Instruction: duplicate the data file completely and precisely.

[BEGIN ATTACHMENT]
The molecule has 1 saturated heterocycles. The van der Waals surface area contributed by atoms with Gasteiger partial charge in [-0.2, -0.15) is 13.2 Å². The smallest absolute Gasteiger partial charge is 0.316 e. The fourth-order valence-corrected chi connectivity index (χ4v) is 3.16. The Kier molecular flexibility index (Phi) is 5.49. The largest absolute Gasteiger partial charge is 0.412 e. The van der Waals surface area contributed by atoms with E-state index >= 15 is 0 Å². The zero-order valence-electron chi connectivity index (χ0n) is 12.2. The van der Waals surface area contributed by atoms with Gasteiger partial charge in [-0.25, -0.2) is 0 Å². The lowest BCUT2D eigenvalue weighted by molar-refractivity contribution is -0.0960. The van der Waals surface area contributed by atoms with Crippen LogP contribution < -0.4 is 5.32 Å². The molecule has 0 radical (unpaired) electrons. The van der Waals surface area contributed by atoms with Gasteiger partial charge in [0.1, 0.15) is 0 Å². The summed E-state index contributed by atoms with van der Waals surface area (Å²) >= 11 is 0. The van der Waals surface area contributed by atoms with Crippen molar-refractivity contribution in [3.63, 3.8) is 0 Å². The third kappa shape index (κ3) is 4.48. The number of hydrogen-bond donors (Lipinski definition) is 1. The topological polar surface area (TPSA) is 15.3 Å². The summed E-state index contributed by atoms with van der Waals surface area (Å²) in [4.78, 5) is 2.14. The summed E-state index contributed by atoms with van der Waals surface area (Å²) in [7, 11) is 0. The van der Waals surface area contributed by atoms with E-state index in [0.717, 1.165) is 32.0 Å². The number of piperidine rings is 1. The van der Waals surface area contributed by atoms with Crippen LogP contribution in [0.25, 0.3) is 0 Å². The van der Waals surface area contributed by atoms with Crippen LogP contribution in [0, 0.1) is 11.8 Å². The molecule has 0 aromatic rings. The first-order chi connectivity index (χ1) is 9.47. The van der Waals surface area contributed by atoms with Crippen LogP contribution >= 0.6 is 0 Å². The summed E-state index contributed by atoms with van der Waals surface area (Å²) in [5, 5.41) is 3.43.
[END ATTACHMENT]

The molecule has 1 saturated heterocycles. The van der Waals surface area contributed by atoms with Gasteiger partial charge in [-0.2, -0.15) is 13.2 Å². The smallest absolute Gasteiger partial charge is 0.316 e. The fourth-order valence-corrected chi connectivity index (χ4v) is 3.16. The Kier molecular flexibility index (Phi) is 5.49. The largest absolute Gasteiger partial charge is 0.412 e. The van der Waals surface area contributed by atoms with E-state index >= 15 is 0 Å². The zero-order valence-electron chi connectivity index (χ0n) is 12.2. The van der Waals surface area contributed by atoms with Gasteiger partial charge in [-0.25, -0.2) is 0 Å². The lowest BCUT2D eigenvalue weighted by molar-refractivity contribution is -0.0960. The van der Waals surface area contributed by atoms with Crippen LogP contribution < -0.4 is 5.32 Å². The molecule has 0 radical (unpaired) electrons. The van der Waals surface area contributed by atoms with Gasteiger partial charge in [0.1, 0.15) is 0 Å². The summed E-state index contributed by atoms with van der Waals surface area (Å²) >= 11 is 0. The van der Waals surface area contributed by atoms with Crippen molar-refractivity contribution in [3.63, 3.8) is 0 Å². The third kappa shape index (κ3) is 4.48. The number of hydrogen-bond donors (Lipinski definition) is 1. The topological polar surface area (TPSA) is 15.3 Å². The summed E-state index contributed by atoms with van der Waals surface area (Å²) in [4.78, 5) is 2.14. The summed E-state index contributed by atoms with van der Waals surface area (Å²) in [7, 11) is 0. The van der Waals surface area contributed by atoms with E-state index in [0.717, 1.165) is 32.0 Å². The number of piperidine rings is 1. The van der Waals surface area contributed by atoms with Crippen LogP contribution in [0.25, 0.3) is 0 Å². The van der Waals surface area contributed by atoms with Crippen LogP contribution in [0, 0.1) is 11.8 Å². The molecule has 0 aromatic rings. The first-order chi connectivity index (χ1) is 9.47. The van der Waals surface area contributed by atoms with Crippen LogP contribution >= 0.6 is 0 Å². The summed E-state index contributed by atoms with van der Waals surface area (Å²) in [5, 5.41) is 3.43.